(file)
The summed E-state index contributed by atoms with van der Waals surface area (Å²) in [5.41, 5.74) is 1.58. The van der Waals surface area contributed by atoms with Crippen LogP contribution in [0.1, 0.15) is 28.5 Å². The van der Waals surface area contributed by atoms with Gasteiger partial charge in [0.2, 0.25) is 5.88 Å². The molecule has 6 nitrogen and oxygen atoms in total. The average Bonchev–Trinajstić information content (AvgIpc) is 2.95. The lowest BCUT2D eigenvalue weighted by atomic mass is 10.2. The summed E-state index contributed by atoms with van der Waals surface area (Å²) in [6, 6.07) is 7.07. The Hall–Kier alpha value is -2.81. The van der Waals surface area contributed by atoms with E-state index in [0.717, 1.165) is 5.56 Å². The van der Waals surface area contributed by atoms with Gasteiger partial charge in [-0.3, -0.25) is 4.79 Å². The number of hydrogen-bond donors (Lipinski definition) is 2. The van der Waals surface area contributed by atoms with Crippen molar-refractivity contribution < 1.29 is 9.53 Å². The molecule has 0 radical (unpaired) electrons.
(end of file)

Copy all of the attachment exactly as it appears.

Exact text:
The summed E-state index contributed by atoms with van der Waals surface area (Å²) in [5.41, 5.74) is 1.58. The van der Waals surface area contributed by atoms with Crippen LogP contribution in [0.1, 0.15) is 28.5 Å². The van der Waals surface area contributed by atoms with Gasteiger partial charge in [0.2, 0.25) is 5.88 Å². The molecule has 6 nitrogen and oxygen atoms in total. The average Bonchev–Trinajstić information content (AvgIpc) is 2.95. The lowest BCUT2D eigenvalue weighted by atomic mass is 10.2. The summed E-state index contributed by atoms with van der Waals surface area (Å²) in [6, 6.07) is 7.07. The Hall–Kier alpha value is -2.81. The van der Waals surface area contributed by atoms with E-state index in [0.717, 1.165) is 5.56 Å². The van der Waals surface area contributed by atoms with Gasteiger partial charge in [-0.3, -0.25) is 4.79 Å². The number of hydrogen-bond donors (Lipinski definition) is 2. The van der Waals surface area contributed by atoms with Crippen molar-refractivity contribution < 1.29 is 9.53 Å². The molecule has 0 radical (unpaired) electrons.